Alice Adshead nodded slowly. "Robert assured me of the boy's intentions back at the beginning of summer. He also told me the lad was – was a..." She paused and shuddered. "An invert ..." She squeezed her eyes shut. "There! I gave voice to that vulgar expression in this house."
She took a deep breath and obviously reclaimed her thoughts. "I have watched him closely these past two months and have seen nothing that would suggest a romantic interest in you, Elizabeth." A smile played across her lips. "Actually, you two, at least, often seem like children simply enjoying each other's company."
"Well, there you have it, Aunt Alice," Elizabeth offered smartly. "It's as Robert told you. Barry and I are friends, and neither of us is entranced by the other."
The older woman nodded. "I have become quite comfortable having him around you. What has come to bother me is..." She paused, her brows knitting. A moment later, she continued: "Knowing that he is a – a homosexual, I couldn't understand why he would want to associate with you for a long time. I understood when I saw that boy gazing worshipfully at Robert."
"Oh, Barry simply dotes on Robert."
The younger woman smiled. "But he respects me for my mind, Aunt Alice – something no man or boy I've met these past six years has. It is so pleasantly refreshing not to have a man trying to visualise me without my bodice."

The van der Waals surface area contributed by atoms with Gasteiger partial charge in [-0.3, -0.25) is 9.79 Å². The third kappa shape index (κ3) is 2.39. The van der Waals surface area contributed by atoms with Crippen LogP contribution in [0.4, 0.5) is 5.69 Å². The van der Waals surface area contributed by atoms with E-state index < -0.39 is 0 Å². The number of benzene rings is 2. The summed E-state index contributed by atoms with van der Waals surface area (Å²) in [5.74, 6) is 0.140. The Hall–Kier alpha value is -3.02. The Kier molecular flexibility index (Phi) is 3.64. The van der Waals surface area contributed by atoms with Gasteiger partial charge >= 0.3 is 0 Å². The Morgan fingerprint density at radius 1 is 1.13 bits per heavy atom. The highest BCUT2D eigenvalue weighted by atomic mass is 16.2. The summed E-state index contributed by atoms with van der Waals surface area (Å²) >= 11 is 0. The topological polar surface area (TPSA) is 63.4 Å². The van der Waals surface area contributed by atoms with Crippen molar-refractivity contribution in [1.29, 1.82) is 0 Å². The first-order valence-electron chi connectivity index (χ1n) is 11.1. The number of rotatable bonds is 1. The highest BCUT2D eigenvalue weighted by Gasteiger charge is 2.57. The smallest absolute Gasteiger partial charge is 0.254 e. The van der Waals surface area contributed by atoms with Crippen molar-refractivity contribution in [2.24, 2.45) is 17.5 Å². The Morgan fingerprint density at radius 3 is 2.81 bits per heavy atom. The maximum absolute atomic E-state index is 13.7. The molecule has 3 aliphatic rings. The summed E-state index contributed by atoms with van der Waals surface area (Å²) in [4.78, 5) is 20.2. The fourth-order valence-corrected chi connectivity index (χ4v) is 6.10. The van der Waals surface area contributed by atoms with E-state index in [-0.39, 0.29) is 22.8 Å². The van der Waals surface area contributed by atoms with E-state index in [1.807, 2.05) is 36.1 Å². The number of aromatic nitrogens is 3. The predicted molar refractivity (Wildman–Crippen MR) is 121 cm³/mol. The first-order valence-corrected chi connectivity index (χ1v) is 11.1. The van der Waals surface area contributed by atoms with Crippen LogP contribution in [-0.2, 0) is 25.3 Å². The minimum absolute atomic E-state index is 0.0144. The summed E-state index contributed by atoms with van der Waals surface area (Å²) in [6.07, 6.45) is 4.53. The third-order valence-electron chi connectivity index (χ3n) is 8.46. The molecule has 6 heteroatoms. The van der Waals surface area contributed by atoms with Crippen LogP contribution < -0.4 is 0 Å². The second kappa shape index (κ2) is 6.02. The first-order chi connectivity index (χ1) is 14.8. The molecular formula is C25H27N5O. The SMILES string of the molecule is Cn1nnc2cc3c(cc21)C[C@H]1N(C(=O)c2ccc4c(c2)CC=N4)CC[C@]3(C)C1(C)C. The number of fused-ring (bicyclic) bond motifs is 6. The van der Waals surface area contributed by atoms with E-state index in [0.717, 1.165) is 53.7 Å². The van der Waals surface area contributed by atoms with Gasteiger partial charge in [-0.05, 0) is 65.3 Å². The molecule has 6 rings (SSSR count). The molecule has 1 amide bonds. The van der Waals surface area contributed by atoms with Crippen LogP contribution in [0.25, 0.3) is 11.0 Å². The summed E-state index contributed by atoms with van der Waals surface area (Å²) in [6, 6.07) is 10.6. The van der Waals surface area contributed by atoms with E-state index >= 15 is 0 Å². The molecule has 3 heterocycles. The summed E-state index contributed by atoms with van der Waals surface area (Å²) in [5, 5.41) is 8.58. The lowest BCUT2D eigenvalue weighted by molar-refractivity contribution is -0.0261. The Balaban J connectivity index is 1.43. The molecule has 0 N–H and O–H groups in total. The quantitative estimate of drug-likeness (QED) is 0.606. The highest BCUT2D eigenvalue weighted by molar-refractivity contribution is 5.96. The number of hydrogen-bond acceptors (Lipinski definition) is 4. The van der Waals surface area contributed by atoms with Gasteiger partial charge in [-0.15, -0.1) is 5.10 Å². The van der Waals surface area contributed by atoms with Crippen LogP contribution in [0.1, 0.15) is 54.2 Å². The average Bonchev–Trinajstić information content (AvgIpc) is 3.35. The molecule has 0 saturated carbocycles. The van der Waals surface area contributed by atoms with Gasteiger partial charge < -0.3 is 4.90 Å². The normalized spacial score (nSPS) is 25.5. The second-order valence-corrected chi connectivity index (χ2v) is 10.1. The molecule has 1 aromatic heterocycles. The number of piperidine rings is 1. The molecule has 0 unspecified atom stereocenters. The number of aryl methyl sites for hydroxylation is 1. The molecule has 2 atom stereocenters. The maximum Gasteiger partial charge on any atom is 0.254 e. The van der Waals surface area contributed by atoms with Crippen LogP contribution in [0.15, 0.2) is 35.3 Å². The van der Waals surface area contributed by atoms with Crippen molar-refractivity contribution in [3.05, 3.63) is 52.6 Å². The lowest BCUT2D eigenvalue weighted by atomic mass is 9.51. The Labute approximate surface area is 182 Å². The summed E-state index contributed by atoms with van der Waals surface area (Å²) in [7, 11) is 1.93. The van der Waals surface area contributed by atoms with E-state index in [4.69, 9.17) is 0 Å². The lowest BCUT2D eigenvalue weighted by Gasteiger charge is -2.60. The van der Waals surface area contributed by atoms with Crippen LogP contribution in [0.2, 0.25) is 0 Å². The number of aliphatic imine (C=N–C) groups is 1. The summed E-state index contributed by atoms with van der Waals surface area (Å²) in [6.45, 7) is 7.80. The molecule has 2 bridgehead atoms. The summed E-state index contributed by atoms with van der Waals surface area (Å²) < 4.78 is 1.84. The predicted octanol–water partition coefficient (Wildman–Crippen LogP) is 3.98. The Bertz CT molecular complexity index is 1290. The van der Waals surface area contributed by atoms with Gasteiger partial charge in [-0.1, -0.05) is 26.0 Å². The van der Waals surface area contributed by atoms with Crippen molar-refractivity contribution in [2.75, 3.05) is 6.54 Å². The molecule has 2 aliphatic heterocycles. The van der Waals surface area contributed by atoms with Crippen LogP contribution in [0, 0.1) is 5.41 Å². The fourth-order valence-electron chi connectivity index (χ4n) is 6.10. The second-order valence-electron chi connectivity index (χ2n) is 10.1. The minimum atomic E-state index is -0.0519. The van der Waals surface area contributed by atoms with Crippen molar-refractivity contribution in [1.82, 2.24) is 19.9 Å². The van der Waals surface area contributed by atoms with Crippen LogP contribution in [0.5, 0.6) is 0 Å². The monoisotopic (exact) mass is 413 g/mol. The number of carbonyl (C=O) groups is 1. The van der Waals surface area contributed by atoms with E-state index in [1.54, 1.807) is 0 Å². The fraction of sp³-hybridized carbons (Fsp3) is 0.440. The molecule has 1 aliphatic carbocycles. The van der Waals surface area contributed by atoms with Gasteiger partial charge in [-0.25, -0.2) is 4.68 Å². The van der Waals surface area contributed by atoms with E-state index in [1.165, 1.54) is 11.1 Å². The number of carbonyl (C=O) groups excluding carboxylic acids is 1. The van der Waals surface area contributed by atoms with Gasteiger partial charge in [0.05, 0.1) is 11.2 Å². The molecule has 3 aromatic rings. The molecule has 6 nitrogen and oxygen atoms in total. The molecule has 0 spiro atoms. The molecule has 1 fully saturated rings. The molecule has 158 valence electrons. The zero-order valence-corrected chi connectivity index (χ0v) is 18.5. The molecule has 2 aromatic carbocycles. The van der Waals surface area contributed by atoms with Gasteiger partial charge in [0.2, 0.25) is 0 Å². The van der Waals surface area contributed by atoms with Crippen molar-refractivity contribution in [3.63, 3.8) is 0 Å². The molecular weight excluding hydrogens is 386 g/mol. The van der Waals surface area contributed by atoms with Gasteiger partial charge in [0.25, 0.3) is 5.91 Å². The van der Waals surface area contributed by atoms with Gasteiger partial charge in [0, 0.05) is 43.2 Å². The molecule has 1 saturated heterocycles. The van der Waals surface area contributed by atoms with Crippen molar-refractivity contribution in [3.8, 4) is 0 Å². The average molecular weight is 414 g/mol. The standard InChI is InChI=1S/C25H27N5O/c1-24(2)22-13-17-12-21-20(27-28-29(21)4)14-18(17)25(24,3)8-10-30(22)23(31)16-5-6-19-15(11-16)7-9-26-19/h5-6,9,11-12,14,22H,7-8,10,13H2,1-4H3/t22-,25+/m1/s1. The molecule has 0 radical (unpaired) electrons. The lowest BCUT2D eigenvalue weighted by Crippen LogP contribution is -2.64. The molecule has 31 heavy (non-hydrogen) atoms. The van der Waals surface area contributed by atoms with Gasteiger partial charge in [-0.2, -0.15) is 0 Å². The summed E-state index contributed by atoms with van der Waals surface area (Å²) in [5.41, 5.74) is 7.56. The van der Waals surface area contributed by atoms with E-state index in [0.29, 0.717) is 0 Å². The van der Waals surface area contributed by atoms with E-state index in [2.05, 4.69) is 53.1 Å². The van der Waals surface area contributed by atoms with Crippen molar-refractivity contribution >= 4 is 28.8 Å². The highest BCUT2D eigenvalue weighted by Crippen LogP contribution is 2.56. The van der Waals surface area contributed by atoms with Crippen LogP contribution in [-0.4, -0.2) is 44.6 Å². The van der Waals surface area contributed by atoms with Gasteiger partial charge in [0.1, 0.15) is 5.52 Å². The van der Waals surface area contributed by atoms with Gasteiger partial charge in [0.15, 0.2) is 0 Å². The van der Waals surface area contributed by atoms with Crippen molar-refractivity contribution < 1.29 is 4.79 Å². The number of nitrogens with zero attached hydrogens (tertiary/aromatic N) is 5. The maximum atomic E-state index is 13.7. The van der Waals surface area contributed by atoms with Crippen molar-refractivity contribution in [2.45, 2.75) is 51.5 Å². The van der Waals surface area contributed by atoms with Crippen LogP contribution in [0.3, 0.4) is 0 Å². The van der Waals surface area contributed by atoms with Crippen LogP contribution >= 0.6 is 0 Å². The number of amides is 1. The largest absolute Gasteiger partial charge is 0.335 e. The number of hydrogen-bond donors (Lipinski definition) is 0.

"Elizabeth, how dare you talk like that!" Alice groaned, her face screwing almost as if she were in pain. "Oh, merciful heaven, is this how you shall become once you become a university student?"
"You're concerned for me, Aunt Alice – as you should be. After all, you've taking responsibility for Bellingham Hall ... And I truly appreciate your concern – I always have." Elizabeth reached over and took the older woman's hand in both of hers. "But, dear, dear Aunt Alice, isn't it a relief to you that Mr. Alexander's intentions are such that you shan't have to worry about them when I am away to university?"
"But such language as you use!"
"I have such need to be able to speak freely about what I feel." She smiled at the older woman and patted her hand. "You cannot begin to understand how it pleases me to do so with another woman, rather than with Robert or even Barry. There's never been another woman with whom I could say what I felt and thought. Would you deny me that freedom even when we're alone, Aunt Alice? You're almost a mother to me as you are with Robert. Mayn't I say how I truly feel with one so close to me? I need you, Alice Adshead, as one adult woman needs another – as an adult daughter needs her mother."
Alice hung her head, unwilling to meet the gaze of her sister-in-law's daughter. Elizabeth, however, sensed that the woman was savouring the new bond she was offering her. She smiled to herself. "I need our young Mr. Alexander, Aunt Alice. There is a sense of rightness to the friendship he and I have been developing over the summer." She smiled more broadly. "He is such a breath of fresh air."
"But he seems so taken with Robert!"
Alice's voice lowered and she leaned closer to Elizabeth, turning to face the younger woman. "Only this past week, I've noticed Robert beginning to look at that boy in the same way."
Elizabeth giggled at this confirmation of what she had sensed in Robert. Her cousin was beginning to accept Barry as the handsome man he was – and as a possible suitor, or whatever homosexuals called their partners.
"It is not funny!" Alice groaned. "Our Robert cannot become embroiled with a – with someone like that."
Elizabeth studied the older woman for a moment. "You don't know then?"
"Know what?" Alice demanded quietly.